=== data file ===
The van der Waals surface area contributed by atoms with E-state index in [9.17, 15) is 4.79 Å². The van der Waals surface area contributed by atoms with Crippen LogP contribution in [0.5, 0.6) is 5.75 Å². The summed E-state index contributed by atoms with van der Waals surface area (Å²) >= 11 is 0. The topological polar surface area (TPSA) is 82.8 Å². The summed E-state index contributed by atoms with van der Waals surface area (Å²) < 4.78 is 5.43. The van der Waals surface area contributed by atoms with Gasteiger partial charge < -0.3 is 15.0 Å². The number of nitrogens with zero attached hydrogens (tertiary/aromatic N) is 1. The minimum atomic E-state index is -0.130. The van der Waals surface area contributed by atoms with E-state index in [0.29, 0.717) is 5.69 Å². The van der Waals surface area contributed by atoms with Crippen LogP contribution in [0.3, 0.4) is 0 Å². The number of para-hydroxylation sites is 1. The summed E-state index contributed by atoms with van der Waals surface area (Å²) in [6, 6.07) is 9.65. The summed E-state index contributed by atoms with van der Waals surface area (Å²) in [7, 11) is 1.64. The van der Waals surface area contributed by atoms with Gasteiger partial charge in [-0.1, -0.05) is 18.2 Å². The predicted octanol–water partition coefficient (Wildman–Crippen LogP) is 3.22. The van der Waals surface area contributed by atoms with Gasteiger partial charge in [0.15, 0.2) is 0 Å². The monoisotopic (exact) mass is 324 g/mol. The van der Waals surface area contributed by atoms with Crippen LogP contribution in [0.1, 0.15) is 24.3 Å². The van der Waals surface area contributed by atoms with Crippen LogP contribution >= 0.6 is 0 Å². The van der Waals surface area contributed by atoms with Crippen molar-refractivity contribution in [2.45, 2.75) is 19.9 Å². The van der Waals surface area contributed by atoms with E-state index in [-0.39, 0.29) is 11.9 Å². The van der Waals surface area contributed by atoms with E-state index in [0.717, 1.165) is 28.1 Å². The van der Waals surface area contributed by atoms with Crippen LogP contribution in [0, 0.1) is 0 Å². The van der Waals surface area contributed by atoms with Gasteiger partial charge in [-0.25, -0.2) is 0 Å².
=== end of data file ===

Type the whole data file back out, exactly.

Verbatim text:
The van der Waals surface area contributed by atoms with E-state index in [9.17, 15) is 4.79 Å². The van der Waals surface area contributed by atoms with Crippen LogP contribution in [0.5, 0.6) is 5.75 Å². The summed E-state index contributed by atoms with van der Waals surface area (Å²) >= 11 is 0. The topological polar surface area (TPSA) is 82.8 Å². The summed E-state index contributed by atoms with van der Waals surface area (Å²) < 4.78 is 5.43. The van der Waals surface area contributed by atoms with Gasteiger partial charge < -0.3 is 15.0 Å². The number of nitrogens with zero attached hydrogens (tertiary/aromatic N) is 1. The minimum atomic E-state index is -0.130. The van der Waals surface area contributed by atoms with E-state index in [0.29, 0.717) is 5.69 Å². The van der Waals surface area contributed by atoms with Crippen LogP contribution in [0.3, 0.4) is 0 Å². The number of para-hydroxylation sites is 1. The summed E-state index contributed by atoms with van der Waals surface area (Å²) in [6, 6.07) is 9.65. The summed E-state index contributed by atoms with van der Waals surface area (Å²) in [7, 11) is 1.64. The van der Waals surface area contributed by atoms with Gasteiger partial charge in [-0.1, -0.05) is 18.2 Å². The predicted octanol–water partition coefficient (Wildman–Crippen LogP) is 3.22. The van der Waals surface area contributed by atoms with Gasteiger partial charge in [0.15, 0.2) is 0 Å². The monoisotopic (exact) mass is 324 g/mol. The van der Waals surface area contributed by atoms with Crippen LogP contribution in [0.1, 0.15) is 24.3 Å². The van der Waals surface area contributed by atoms with Crippen LogP contribution >= 0.6 is 0 Å². The van der Waals surface area contributed by atoms with Crippen molar-refractivity contribution in [2.45, 2.75) is 19.9 Å². The van der Waals surface area contributed by atoms with E-state index in [-0.39, 0.29) is 11.9 Å². The van der Waals surface area contributed by atoms with E-state index in [0.717, 1.165) is 28.1 Å². The van der Waals surface area contributed by atoms with Crippen LogP contribution in [0, 0.1) is 0 Å². The van der Waals surface area contributed by atoms with Gasteiger partial charge in [-0.25, -0.2) is 0 Å².